Lane and Newberry halls will be kept
open, although the former is certain
to be used. The firniture which was
installed last year in Newberry may
be returned to Lane hall.
Bureau at Newberry Hall
With the aid of the War Camp Com-
munity Service, the "Y" will institute
a campaign to furnish employment for
discharged men. Mr. N. C. Fetter will
be at Newberry hall every morning
next week, and Mr. Francis Bacon will
be there from 4:30 o'clock to 6 every
afternoon to interview men who de-
sire employment.
The boardxof directors will meet
within the next few days to go ver
the details of the readjustment. It
is expected that the present staff of
secretaries will remain in their posi-
tions. The student cabinet will at
once make the plans and supervision
of the work for the remainder of the
semester.
Detroit Pastors
Call Down Hobbs
Prof. W. H. Hobbs was called to or-
der while making a speech before the
Detroit Pastors' union yesterday
morning for making partisan remaks
concerning President Wilson. He was
interrupted by the Rev. Joseph A.
Vance of the First Presbyterian
church, and the Rev. R. W. Nixon
of the East Grand Boulevard Meth-
odist church, while in the midst of a
tirade against the President..
"I object to this man's using this
organization to launch a partisan at-
tack on the President," said Dr. Vance.
Other members of the union ob-
jected to his interruption on the

ground that it would be discourteous
not to - let Professor Hobbs proceed.
He was finally allowed to continue.
ARCTIC EXPLORER AND NOTED.
AVIATOR TO SPEAK HERE SOON
Vilhjalmaor Stepanson, the discov-
erer of the "Blond Eskimo," and who
is credited with the discovery of new
lands about the North pole, will speak
in Ann Arbor some time during the
second semester. This will be the not-
ed explorer's first visit here. He had
planned to speak in Hill auditorium
early this month but his appearance
was postponed on account of the in-
fluenza epidemic.
"Pat" O'Brien, the Illinois aviator,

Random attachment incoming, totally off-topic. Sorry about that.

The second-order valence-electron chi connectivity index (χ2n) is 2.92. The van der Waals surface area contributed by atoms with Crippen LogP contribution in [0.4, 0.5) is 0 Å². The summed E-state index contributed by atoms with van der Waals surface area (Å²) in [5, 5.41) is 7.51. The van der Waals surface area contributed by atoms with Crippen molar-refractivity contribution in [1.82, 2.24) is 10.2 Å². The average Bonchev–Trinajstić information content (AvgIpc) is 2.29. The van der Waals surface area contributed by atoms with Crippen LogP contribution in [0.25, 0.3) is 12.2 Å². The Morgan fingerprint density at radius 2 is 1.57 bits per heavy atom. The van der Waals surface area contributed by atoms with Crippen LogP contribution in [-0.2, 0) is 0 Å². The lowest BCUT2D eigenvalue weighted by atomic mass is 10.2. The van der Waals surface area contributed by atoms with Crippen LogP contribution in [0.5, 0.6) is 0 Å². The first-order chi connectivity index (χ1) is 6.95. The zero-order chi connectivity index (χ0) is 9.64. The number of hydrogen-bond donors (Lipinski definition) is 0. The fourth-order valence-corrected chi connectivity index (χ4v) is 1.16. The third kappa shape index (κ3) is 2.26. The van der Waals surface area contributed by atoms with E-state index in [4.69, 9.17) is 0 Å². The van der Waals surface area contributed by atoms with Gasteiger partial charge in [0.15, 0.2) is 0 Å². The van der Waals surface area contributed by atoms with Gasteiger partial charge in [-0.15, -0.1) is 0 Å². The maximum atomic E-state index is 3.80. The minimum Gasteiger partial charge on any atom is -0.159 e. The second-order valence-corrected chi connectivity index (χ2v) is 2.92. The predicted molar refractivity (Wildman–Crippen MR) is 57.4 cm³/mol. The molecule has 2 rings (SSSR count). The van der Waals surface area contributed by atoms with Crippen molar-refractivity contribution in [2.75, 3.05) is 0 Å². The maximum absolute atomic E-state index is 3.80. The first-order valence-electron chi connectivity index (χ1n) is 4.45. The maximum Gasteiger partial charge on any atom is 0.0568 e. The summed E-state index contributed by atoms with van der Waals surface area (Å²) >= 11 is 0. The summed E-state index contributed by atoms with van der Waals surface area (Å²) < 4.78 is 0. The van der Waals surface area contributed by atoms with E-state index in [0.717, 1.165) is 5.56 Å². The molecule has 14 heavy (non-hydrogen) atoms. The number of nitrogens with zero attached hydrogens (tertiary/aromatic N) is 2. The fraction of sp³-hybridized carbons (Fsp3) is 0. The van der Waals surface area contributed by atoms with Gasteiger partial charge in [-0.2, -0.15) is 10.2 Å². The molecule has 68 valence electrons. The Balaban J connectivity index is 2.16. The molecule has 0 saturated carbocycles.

who has written a number of books
on his experiences on the western bat-
tle front and in German prisons, will
be another speaker to be brought here
soon by the University Oratorial as-t
soiation.

FlU EPIDEMIC MAY
COME BACK AGAIN
S. A. T. C. and Naval Men Forbidden
to Attend Theaters or Any
Gathering
FIGUREN FROM STATE SHOW
RISE I NUMBER OF CASES
Twenty-six cases of influenza and
five of pneumonia with two deaths as a
result of pneumonia, have been re-
ported to health officer J. A. Wes-
singer of this city since Dec. 5.
Dr. Wessinger stated that every pre-
caution is being taken to prevent a
second epidemic of the disease. He
urgedthatpeople shouldavoid meet-
ings where close contact is neces-
sary. People with a high temperature
or slight colds should go to bed and
remain there till well.
Dr. Wessinger also said that if peo-
ple would only use proper precautions
the necessity of placing a ban on pub-
lic gatherings would be avoided.
Guards Posted at Theaters
No information could be obtained
yesterday as to whether there are any
cases of influenza among the men of
the local military or naval units. Men
of both corps have been forbidden to
attend theaters or any public gather-
ing where large numbers of people as-
semble. Guards were posted in front
of all theaters last night to prevent
any man in uniform from entering.
Men of the naval unit will not be
given out-of-town passes or week end
leaves until the influenza has disap-
peared again. It is not belived that
reappearance of the disease will inter-
fere with the dismissing of the men
from military or active naval duty.
Cases in State Increase
(By Associated Press)
K Lansing, Dec. 9. - Influenza cases
reported to the state board of-health
total 1,858 as against 1,300 for last
Monday. The figures include Sun-
day's report.
Schools churches and theaters were
closed at Bangor and Fulton, where
today's reports showed an increase.
The situation at Three Rivers, con-
sidered serious a few days ago, was
said to be greatly improved.
WAR CAMP COMMUNITY SERVICE
GIVES DINNER FOR ARMY MEN
The War Camp Community service
has been exceedingly active lately in
helping on sings, movies, and dinners.
Saturday night a dinner was given
for Company 1, section B, in the base-
ment of the Methodist church and
about 300 men were served. The la-
dies from the various churches served
the dinner, which was furnished in
part by the company fund. The ice
cream was furnished by the War
Camp Community service.
Under the auspices of Roy Jacob-
son, member of the executive commit-
tee of the War Camp Community serv-
ice, church directories are being dis-
tributed at stores, railroad stations,
barracks and other public places.
COLLEGIATE ALUMNAE MEETING
HELD HERE LAST SATURDAY
Collegiate Alumnae held a meeting
Saturday afternoon in Martha Cook
dormitory, about 100 women from Ann
Arbor and Ypsilanti attending. Dis-
cussion of general business was fol-
lowed by an interesting program.
Miss M. E. Weade gave an account of
the work done by the Hostess house in
behalf of the S. A. T. C. and naval

unit men, the house having been start-
ed by Collegiate Alumnae. The main
discussion of the afternoon centered
about the new Hoke Smith bill an
equalization of education.
Prof. Allen S. Whitney of the de-
partment of education, presented
some new facts on the measure.
Cosmopolitan Club to Go to Reception
Members of the'Cosmopolitan club
have been invited to a reception to be
given at 8 o'clock Thursday night in